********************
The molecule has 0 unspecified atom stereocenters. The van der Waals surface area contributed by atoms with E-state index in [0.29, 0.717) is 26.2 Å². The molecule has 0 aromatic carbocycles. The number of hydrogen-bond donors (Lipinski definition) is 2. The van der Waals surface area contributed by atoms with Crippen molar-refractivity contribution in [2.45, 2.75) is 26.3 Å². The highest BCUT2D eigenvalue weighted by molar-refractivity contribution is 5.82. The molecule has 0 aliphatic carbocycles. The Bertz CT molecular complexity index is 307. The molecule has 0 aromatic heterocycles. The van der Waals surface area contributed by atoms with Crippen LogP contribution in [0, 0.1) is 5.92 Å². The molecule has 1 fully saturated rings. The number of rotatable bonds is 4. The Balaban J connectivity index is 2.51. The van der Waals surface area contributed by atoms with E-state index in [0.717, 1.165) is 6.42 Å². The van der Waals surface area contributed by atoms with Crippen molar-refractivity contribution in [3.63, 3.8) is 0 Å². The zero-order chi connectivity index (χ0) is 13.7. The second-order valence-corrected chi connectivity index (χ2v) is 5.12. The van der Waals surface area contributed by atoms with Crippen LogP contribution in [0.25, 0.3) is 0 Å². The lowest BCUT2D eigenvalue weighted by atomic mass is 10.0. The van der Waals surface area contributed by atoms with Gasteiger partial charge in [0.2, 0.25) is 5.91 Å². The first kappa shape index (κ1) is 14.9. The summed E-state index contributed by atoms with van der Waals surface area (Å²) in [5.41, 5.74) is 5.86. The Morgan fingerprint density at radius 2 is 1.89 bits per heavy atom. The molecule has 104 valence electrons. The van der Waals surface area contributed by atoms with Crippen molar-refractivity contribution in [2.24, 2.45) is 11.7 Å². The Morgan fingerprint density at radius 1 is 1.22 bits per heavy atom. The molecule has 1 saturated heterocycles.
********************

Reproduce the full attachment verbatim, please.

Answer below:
The molecule has 0 unspecified atom stereocenters. The van der Waals surface area contributed by atoms with E-state index in [0.29, 0.717) is 26.2 Å². The molecule has 0 aromatic carbocycles. The number of hydrogen-bond donors (Lipinski definition) is 2. The van der Waals surface area contributed by atoms with Crippen molar-refractivity contribution in [2.45, 2.75) is 26.3 Å². The highest BCUT2D eigenvalue weighted by molar-refractivity contribution is 5.82. The molecule has 0 aliphatic carbocycles. The Bertz CT molecular complexity index is 307. The molecule has 0 aromatic heterocycles. The van der Waals surface area contributed by atoms with Crippen LogP contribution in [0, 0.1) is 5.92 Å². The molecule has 1 fully saturated rings. The number of rotatable bonds is 4. The Balaban J connectivity index is 2.51. The van der Waals surface area contributed by atoms with E-state index in [0.717, 1.165) is 6.42 Å². The van der Waals surface area contributed by atoms with Crippen molar-refractivity contribution in [3.63, 3.8) is 0 Å². The zero-order chi connectivity index (χ0) is 13.7. The second-order valence-corrected chi connectivity index (χ2v) is 5.12. The van der Waals surface area contributed by atoms with Crippen LogP contribution in [0.25, 0.3) is 0 Å². The lowest BCUT2D eigenvalue weighted by atomic mass is 10.0. The van der Waals surface area contributed by atoms with Gasteiger partial charge in [0.2, 0.25) is 5.91 Å². The first kappa shape index (κ1) is 14.9. The summed E-state index contributed by atoms with van der Waals surface area (Å²) in [5.41, 5.74) is 5.86. The Morgan fingerprint density at radius 2 is 1.89 bits per heavy atom. The molecule has 104 valence electrons. The van der Waals surface area contributed by atoms with Crippen molar-refractivity contribution in [2.24, 2.45) is 11.7 Å². The Morgan fingerprint density at radius 1 is 1.22 bits per heavy atom. The molecule has 1 saturated heterocycles.